As discussed in the previous chapter, aromatherapy is an effective treatment for hormone imbalance and anxiety using essential oils. Undeniably, there is no substitute for having good nutrition and regular exercise when it comes to weight loss. However, most of the challenges involved in losing weight are based on psycho-physiological aspects. These challenges include emotional eating, lack of motivation, cravings for unhealthy food, dieting fatigue, poor digestion, low energy, and depressed moods. Accordingly, essential oils could be one important piece that is missing in an individual’s fitness program to help promote and sustain his/her weight loss goals.

The Best Essential Oils For Weight Loss

In this section, you will learn some of the common essential oils that help shed unwanted pounds as well as what they do and how they work in the process of losing weight.

Lemon

This essential oil is cold pressed from the lemon peel. It has a refreshing and stimulating scent, blending with slightly sour fragrances. When it comes to weight loss, Lemon essential oil can increase energy, relieve pain, suppress weight gain, and enhance mood.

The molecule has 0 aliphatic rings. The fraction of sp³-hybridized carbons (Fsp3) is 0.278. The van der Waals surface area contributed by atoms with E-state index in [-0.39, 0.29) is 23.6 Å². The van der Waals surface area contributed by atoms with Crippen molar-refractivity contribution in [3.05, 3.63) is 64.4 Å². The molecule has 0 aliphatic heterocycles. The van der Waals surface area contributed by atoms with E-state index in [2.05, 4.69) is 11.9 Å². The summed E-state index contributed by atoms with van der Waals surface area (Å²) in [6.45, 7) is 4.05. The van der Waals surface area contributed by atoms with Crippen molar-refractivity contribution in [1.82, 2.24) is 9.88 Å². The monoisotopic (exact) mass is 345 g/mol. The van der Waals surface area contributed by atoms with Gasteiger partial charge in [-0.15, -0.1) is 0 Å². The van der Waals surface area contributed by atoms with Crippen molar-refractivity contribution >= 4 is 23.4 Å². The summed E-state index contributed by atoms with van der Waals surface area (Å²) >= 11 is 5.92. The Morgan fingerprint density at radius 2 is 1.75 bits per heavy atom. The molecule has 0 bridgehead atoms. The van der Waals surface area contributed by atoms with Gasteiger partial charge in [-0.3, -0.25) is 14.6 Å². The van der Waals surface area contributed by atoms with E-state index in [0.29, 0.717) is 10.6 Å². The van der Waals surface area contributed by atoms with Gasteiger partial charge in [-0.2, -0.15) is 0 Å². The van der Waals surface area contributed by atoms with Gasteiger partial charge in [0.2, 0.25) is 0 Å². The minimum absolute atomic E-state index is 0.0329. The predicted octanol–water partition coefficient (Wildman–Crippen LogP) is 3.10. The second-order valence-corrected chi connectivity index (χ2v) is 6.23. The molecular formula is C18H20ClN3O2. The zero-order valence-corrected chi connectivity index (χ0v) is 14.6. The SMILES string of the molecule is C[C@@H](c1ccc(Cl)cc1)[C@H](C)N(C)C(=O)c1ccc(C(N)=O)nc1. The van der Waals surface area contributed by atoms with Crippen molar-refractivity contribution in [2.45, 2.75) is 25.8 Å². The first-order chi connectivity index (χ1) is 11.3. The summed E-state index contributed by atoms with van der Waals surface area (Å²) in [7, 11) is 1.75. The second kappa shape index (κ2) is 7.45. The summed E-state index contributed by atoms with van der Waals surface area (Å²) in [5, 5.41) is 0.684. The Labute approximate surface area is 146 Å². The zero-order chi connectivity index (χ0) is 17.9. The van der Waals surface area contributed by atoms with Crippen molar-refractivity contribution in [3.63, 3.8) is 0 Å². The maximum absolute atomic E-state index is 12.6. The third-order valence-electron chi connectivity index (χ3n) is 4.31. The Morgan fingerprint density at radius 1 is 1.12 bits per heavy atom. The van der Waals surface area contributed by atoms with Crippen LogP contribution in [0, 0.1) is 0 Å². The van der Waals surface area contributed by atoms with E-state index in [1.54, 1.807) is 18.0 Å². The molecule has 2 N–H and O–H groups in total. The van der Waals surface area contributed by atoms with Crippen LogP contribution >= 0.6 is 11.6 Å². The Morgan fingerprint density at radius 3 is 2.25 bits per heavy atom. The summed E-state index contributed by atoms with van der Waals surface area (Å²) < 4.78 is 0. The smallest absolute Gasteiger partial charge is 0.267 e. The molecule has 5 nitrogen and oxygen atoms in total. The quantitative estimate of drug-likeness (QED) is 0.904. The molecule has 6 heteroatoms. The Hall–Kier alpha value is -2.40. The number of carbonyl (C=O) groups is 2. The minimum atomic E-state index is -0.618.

Lemon essential oil contains limonene, which is equipped with fat-dissolving properties. It is a powerful treatment for discarding negative feelings. It also elevates the levels of norepinephrine, which is a neurotransmitter and stress hormone that increases the oxygen in the brain for more effective cognitive function, better blood flow, and normal heart rate. Consequently, the muscles can perform better and faster.

In addition, lemon essential oil can relieve aches and strained muscles caused by workout routines.

Grapefruit

This essential oil is used primarily as an antiseptic and disinfectant. It has a sweet and uplifting aroma. Regarding weight loss, Grapefruit essential oil can boost metabolism, curb cravings, reduce abdominal fat accumulation, and increase endurance and energy.